Growth rates and post-release survival of captive neonate timber rattlesnakes Crotalus horridusAuthor(s): Richard N. Conner; D. Craig Rudolph; Daniel Saenz; Richard R. Schaefer; Shirley J. Burgdorf
Source: Herpetological Review 34(4): 314-317
Publication Series: Miscellaneous Publication
PDF: View PDF (158 KB)
DescriptionThe need for conservation and management of rare species is becoming increasingly important as wildlife species and their habitat continue to decline. Translocation of wild captured adults to augment and reintroduce populations has been successfully used for some endangered avian species (see Carrie et al. 1999; Rudolph et al. 1992). In general, success rates for mammals and birds are higher than those for amphibians and reptiles (Dodd and Seigel 1991; Griffith et al. 1989).
The Timber Rattlesnake (Crotalus horridus) is listed as a State of Texas threatened species and translocation of captive raised snakes might benefit small populations. Controversy exists on the benefits versus problems associated with translocation of amphibians and reptiles (Burke 1991; Dodd and Seigel 1991; Reinert 1991). A recent evaluation of the impacts of translocation on behavior and survival of mature C. horridus suggests that translocation of adult snakes not be recommended as a standard management technique because of immediate aberrant movement behavior patterns and long-term elevated rates of overwinter mortality, predation, and disease (Reinert and Rupert 1999).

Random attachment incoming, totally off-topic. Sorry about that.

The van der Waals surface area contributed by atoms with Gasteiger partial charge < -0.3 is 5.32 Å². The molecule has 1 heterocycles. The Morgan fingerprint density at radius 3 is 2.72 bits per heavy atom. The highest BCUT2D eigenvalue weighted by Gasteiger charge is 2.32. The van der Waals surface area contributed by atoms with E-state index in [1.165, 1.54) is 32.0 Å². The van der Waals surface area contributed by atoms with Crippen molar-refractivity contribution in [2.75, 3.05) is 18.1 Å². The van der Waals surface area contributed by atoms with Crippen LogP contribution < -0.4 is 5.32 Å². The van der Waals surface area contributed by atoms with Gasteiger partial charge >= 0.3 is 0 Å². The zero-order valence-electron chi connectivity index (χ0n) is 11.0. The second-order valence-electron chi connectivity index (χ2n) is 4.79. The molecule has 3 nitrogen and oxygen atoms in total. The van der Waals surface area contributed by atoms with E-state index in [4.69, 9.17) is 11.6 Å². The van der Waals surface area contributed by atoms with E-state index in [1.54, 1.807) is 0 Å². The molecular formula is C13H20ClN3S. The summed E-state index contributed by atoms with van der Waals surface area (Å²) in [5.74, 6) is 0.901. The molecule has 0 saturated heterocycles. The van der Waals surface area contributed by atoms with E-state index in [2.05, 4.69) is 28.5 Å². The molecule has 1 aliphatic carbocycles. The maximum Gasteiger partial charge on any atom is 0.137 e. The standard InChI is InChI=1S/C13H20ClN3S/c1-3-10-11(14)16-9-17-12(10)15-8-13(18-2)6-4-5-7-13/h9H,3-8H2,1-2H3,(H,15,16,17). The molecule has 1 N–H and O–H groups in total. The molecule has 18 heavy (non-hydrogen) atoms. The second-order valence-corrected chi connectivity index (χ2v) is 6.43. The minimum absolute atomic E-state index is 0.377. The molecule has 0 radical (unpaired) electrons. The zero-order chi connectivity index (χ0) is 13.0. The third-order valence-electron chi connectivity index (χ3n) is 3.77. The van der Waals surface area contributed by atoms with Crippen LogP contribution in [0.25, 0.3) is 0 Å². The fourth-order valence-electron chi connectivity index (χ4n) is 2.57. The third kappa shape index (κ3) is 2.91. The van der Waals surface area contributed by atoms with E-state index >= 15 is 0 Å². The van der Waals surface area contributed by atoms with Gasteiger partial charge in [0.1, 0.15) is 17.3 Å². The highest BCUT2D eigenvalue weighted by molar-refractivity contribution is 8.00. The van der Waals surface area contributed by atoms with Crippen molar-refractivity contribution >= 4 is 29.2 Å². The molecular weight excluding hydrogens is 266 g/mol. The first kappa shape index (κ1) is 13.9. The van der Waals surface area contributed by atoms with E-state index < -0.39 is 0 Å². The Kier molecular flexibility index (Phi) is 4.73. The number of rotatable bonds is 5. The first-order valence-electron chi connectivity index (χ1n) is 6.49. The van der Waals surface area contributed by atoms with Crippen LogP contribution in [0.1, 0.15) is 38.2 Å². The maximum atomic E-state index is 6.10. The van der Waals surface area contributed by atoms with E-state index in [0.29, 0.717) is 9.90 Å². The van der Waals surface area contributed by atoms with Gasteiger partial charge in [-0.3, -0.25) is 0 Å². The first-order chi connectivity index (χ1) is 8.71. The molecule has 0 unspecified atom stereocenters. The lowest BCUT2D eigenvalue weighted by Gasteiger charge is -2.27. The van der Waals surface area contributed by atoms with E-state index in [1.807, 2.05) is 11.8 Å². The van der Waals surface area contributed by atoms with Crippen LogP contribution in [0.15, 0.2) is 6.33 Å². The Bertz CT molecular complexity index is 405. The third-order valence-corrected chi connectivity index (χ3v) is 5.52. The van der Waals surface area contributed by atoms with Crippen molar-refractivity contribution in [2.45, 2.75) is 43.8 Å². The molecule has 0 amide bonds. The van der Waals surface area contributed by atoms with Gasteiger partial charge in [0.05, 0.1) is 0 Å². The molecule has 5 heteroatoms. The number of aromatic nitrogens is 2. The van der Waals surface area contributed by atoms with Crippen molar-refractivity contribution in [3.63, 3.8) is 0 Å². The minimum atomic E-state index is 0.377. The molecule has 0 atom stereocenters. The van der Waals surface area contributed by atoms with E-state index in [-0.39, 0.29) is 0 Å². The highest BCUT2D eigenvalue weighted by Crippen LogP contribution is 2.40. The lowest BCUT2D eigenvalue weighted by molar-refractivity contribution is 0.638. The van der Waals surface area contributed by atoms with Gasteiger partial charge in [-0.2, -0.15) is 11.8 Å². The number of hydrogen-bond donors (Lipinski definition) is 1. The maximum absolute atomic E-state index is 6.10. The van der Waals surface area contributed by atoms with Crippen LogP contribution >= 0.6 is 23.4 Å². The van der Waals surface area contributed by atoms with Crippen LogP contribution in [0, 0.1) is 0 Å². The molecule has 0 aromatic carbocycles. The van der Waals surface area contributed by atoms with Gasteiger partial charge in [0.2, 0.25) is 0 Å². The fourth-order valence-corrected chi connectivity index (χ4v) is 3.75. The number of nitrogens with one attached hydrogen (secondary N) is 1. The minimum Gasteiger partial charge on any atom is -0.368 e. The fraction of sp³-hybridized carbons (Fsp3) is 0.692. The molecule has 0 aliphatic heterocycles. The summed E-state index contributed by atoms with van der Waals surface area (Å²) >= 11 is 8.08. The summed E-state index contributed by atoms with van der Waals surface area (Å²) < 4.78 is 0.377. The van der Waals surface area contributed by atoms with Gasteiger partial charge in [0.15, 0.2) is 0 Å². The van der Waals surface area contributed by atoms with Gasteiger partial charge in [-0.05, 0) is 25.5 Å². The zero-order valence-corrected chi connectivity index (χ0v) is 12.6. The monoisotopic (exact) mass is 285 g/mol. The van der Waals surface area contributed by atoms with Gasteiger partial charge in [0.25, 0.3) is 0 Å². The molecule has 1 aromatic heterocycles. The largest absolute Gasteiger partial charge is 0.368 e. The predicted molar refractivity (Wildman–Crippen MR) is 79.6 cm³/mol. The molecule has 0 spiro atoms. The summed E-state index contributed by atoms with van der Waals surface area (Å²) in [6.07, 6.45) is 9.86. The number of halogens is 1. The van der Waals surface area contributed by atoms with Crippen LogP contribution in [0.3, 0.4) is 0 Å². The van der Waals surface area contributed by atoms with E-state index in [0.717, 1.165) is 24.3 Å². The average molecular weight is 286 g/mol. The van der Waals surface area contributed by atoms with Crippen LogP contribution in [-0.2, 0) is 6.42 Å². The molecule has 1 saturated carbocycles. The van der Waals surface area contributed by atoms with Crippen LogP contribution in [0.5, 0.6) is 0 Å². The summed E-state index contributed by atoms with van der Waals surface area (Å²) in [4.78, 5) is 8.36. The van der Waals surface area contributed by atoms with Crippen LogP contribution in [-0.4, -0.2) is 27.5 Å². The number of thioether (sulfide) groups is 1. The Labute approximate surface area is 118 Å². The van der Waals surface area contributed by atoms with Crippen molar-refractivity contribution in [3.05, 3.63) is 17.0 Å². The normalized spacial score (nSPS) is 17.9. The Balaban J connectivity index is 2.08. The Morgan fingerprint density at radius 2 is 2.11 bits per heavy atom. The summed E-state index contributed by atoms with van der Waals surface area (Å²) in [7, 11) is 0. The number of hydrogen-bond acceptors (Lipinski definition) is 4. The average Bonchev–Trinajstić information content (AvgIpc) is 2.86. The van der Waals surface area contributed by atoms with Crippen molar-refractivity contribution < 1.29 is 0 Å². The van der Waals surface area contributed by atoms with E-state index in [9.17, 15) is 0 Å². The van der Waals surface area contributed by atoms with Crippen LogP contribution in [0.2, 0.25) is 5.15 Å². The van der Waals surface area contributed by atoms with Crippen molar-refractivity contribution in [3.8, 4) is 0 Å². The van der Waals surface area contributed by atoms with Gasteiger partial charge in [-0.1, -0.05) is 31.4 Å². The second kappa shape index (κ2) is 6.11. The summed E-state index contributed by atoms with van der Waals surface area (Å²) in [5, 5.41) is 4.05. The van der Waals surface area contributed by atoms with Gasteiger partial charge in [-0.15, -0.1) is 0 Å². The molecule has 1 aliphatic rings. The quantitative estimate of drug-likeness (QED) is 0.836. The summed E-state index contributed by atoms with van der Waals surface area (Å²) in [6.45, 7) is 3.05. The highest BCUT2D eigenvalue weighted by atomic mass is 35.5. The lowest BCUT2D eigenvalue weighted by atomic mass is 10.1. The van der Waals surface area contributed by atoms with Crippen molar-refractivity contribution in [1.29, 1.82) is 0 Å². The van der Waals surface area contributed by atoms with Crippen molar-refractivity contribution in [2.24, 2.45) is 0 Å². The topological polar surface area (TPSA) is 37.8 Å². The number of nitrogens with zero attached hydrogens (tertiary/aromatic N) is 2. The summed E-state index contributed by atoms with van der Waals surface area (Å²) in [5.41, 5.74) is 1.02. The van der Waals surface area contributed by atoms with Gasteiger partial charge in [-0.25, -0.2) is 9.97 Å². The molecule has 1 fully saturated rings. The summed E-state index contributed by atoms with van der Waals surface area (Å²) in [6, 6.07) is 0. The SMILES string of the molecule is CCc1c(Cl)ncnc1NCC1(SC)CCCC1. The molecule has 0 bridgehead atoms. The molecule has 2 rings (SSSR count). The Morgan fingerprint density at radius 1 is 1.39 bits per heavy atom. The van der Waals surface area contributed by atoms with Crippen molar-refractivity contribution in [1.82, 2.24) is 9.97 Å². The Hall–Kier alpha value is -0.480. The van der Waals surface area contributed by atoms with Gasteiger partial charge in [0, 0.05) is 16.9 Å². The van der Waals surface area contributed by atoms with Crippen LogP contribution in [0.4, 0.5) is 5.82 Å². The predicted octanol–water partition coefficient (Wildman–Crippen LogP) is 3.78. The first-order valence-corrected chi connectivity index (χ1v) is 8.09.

- You may send email to email@example.com to request a hard copy of this publication.
- (Please specify exactly which publication you are requesting and your mailing address.)
- We recommend that you also print this page and attach it to the printout of the article, to retain the full citation information.
- This article was written and prepared by U.S. Government employees on official time, and is therefore in the public domain.
CitationConner, Richard N.; Rudolph, D. Craig; Saenz, Daniel; Schaefer, Richard R.; Burgdorf, Shirley J. 2003. Growth rates and post-release survival of captive neonate timber rattlesnakes Crotalus horridus. Herpetological Review 34(4): 314-317.
- Arboreal behavior in the timber rattlesnake, Crotalus horridus, in eastern Texas
- Herpetology of the American Madrean Archipelago and adjacent valleys
- Spatial ecology of timber rattlesnakes on the hardwood ecosystem experiment: pre-treatment results
XML: View XML